BeehiveBy beehive.govt.nz
    6 days ago
  • Government announces next steps in fight against measles
    Babies in Auckland aged six months and over can receive a free vaccination and children will all have access to vaccines, Associate Minister of Health Julie Anne Genter announced today at Papatoetoe High School.   The move comes as part of Government efforts to step up the fight against measles. ...
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    6 days ago
  • Speech to the New Zealand Institute of International Affairs, Pacific Futures: Connections, Identity...
    ***Check against delivery*** Good morning. It is a pleasure to be here, and to have the honour of opening this important conference on behalf of the New Zealand Institute of International Affairs. Let us take the opportunity to acknowledge all the people who have helped make today possible, including our special ...
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    6 days ago
  • Police trial new response to high risk events
    Police Minister Stuart Nash says the safety of frontline officers and members of the public will be the focus of a new trial of specialist Police response teams in three of our largest urban centres. Police have this morning released details of an initiative to be trialled in Counties Manukau, ...
    BeehiveBy beehive.govt.nz
    6 days ago
  • New awards celebrate fisheries sustainability
    The Minister of Fisheries is calling for entries for a new public award to celebrate innovation in our seafood sector. “I have established the Seafood Sustainability Awards to recognise and celebrate those throughout industry, tangata whenua and communities who demonstrate outstanding dedication and innovation towards the sustainability of New Zealand’s ...
    BeehiveBy beehive.govt.nz
    6 days ago
  • More progress for women and we can do more
    Minister for Women Julie Anne Genter welcomes leaders in the private sector taking action on closing their gender pay gaps to ensure a fairer workplace for all New Zealanders. Ms Genter today launched a new report, Addressing the gender pay gap and driving women’s representation in senior leadership, from the Champions for ...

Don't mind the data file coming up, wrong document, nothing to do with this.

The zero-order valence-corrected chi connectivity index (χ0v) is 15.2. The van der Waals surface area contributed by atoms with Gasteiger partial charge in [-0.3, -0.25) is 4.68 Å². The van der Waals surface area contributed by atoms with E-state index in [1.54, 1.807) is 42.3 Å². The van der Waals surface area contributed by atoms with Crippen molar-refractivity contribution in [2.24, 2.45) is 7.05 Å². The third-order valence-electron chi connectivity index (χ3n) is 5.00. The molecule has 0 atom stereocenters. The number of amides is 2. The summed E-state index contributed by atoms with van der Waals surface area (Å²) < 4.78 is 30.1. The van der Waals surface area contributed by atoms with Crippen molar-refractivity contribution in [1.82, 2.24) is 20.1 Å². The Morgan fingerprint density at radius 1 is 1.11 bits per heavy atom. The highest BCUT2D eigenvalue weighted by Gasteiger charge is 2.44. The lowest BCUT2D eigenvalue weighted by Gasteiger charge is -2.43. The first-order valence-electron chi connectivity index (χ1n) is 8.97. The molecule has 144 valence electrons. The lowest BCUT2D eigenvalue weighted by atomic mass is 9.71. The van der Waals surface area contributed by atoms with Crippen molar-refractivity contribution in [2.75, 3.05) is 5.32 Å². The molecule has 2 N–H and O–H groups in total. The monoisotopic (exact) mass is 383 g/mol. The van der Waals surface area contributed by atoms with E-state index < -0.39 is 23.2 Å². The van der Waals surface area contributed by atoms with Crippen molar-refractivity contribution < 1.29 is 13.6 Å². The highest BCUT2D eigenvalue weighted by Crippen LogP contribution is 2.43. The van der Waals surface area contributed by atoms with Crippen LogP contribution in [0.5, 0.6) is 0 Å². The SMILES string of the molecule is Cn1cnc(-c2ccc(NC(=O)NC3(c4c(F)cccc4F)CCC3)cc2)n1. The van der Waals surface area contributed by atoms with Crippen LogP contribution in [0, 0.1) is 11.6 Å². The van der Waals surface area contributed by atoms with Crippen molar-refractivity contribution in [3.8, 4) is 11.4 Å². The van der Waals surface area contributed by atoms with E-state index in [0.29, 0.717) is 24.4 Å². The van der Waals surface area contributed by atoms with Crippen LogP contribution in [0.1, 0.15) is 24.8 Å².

BeehiveBy beehive.govt.nz
    6 days ago
  • Proposals to curb environmental damage help our coasts and the oceans
    Government Ministers today welcomed the release of a marine environment report highlighting the four key issues affecting our oceans, estuaries and coastlines.  The release underlines the importance of government proposals to combat climate pollution, ensure clean freshwater, protect biodiversity, make land use more sustainable, and reduce waste and plastic.    Environment ...
    BeehiveBy beehive.govt.nz
    6 days ago
  • New mental health facility for Waikato
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    BeehiveBy beehive.govt.nz
    7 days ago
  • 500 new te reo Māori champions in our classrooms
    The Government is making progress on its goal to integrate te reo Māori into education by 2025, with over 500 teachers and support staff already graduating from Te Ahu o te Reo Māori,  Associate Education Minister Kelvin Davis announced today. Kelvin Davis made the announcement at an awards ceremony in Waikanae today, for ...
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    7 days ago